"name": "Grace Hopper",
                "id": Uuid::new_v4(),
            }
        },
        user as User
    };
    
    #[derive(Deserialize)]
    struct User {
        name: String,
        id: Uuid,
    }
    

    As this is a nice-to-have behaviour, this PR added a test for it.

    Also: we now use Rust 2021 🎉🎉.

    opened by scrabsha 1
  • Format multiple-segment path as part of macro invocation

    Format multiple-segment path as part of macro invocation

    Previous implementation of restest relied on the users to create the whole full URL themselves, perhaps by concatenating multiple segments in a call to format!.

    This PR allows the users to gives us the URL segments, and assert_api will create the full URL on its own. The segments must be placed in brackets and separated by commas. Single-segment-URL can still be written without brackets. Each segment can have a different type, but it must implement ToString.

    opened by scrabsha 1
  • feat(request): add context description

    feat(request): add context description

    (This builds on the PR #22 to add more informations on the expect status)

    Here we had the context of the request to the expect_status panic message, allowing us to know which request failed the test.

    Default value will be "Method + url", but it can be overriden with a with_context("Some string") to specify our own context.

    image

    fixes #21

    opened by cbonaudo 0
  • feat(expect_status): add more information to the assert_eq for debug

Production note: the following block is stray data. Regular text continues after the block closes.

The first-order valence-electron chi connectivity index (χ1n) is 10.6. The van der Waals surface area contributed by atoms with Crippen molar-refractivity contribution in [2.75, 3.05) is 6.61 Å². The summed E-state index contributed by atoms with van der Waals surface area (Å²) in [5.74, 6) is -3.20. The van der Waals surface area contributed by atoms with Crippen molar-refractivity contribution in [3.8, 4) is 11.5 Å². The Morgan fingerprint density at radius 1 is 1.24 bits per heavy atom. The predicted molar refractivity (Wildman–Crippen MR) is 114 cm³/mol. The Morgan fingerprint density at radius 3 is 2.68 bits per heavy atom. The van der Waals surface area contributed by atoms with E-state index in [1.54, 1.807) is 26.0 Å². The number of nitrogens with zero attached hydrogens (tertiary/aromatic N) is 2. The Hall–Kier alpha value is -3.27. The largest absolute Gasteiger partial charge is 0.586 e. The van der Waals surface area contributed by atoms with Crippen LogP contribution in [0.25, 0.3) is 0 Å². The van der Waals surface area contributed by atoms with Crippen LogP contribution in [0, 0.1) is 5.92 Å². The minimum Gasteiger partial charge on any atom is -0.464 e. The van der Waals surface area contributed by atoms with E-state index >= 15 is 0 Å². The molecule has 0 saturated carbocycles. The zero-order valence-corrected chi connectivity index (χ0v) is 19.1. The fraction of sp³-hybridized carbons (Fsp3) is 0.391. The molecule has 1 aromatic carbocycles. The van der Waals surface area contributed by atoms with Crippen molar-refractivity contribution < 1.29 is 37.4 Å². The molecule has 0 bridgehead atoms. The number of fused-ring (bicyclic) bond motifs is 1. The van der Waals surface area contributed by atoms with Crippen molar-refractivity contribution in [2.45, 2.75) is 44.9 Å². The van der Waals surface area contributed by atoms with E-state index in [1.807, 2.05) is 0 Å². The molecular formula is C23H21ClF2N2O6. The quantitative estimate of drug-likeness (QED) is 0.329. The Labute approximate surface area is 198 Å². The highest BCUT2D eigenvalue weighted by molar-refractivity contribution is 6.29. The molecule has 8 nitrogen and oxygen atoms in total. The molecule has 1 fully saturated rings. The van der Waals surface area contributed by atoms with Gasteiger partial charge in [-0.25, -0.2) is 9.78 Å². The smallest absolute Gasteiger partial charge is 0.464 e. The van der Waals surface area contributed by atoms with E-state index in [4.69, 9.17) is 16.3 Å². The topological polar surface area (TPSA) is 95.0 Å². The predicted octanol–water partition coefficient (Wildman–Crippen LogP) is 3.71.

feat(expect_status): add more information to the assert_eq for debug

    • This adds a lot of debug informations to understand what went wrong during the request, and to help contextualising the request performed.

    Maybe not the cleanest since we .expect(). But since we are tryng to .json after it would still be panicking anyway currently, so it should not be dirtier than the current solution (about the opening of the response with either .json() or .text() ). Even if this could be improved later on.

    All input is welcome about this PR!

    fixes #20

    opened by cbonaudo 0
  • Being able to contextualise a Restest request

    Being able to contextualise a Restest request

    In a file with a big amount of Restest request, it is pretty difficult to figure out which request triggered the failling result.

    • It could be interesting to have a "context" (a bit like anyhow does it), that we can provide to the request so it can display which one failed.

    (For exemple Jest does something similar with the possible annotation of snapshot so we can name them something descriptive)